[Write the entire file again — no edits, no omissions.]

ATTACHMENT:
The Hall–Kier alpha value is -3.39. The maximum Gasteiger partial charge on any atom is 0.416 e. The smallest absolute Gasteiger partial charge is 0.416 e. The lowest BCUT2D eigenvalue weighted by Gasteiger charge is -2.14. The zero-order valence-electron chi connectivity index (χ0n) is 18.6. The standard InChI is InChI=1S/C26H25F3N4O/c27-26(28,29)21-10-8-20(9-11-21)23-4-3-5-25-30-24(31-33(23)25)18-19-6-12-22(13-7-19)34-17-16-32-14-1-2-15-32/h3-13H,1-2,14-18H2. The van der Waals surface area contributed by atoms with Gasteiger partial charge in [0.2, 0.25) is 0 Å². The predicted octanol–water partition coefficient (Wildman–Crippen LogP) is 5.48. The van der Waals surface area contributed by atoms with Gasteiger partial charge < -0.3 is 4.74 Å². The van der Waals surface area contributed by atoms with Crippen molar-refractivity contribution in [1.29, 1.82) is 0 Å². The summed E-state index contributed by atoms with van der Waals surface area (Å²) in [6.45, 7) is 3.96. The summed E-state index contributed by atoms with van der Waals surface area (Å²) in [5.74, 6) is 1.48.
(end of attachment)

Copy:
The Hall–Kier alpha value is -3.39. The maximum Gasteiger partial charge on any atom is 0.416 e. The smallest absolute Gasteiger partial charge is 0.416 e. The lowest BCUT2D eigenvalue weighted by Gasteiger charge is -2.14. The zero-order valence-electron chi connectivity index (χ0n) is 18.6. The standard InChI is InChI=1S/C26H25F3N4O/c27-26(28,29)21-10-8-20(9-11-21)23-4-3-5-25-30-24(31-33(23)25)18-19-6-12-22(13-7-19)34-17-16-32-14-1-2-15-32/h3-13H,1-2,14-18H2. The van der Waals surface area contributed by atoms with Gasteiger partial charge in [0.2, 0.25) is 0 Å². The predicted octanol–water partition coefficient (Wildman–Crippen LogP) is 5.48. The van der Waals surface area contributed by atoms with Gasteiger partial charge < -0.3 is 4.74 Å². The van der Waals surface area contributed by atoms with Crippen molar-refractivity contribution in [1.29, 1.82) is 0 Å². The summed E-state index contributed by atoms with van der Waals surface area (Å²) in [6.45, 7) is 3.96. The summed E-state index contributed by atoms with van der Waals surface area (Å²) in [5.74, 6) is 1.48.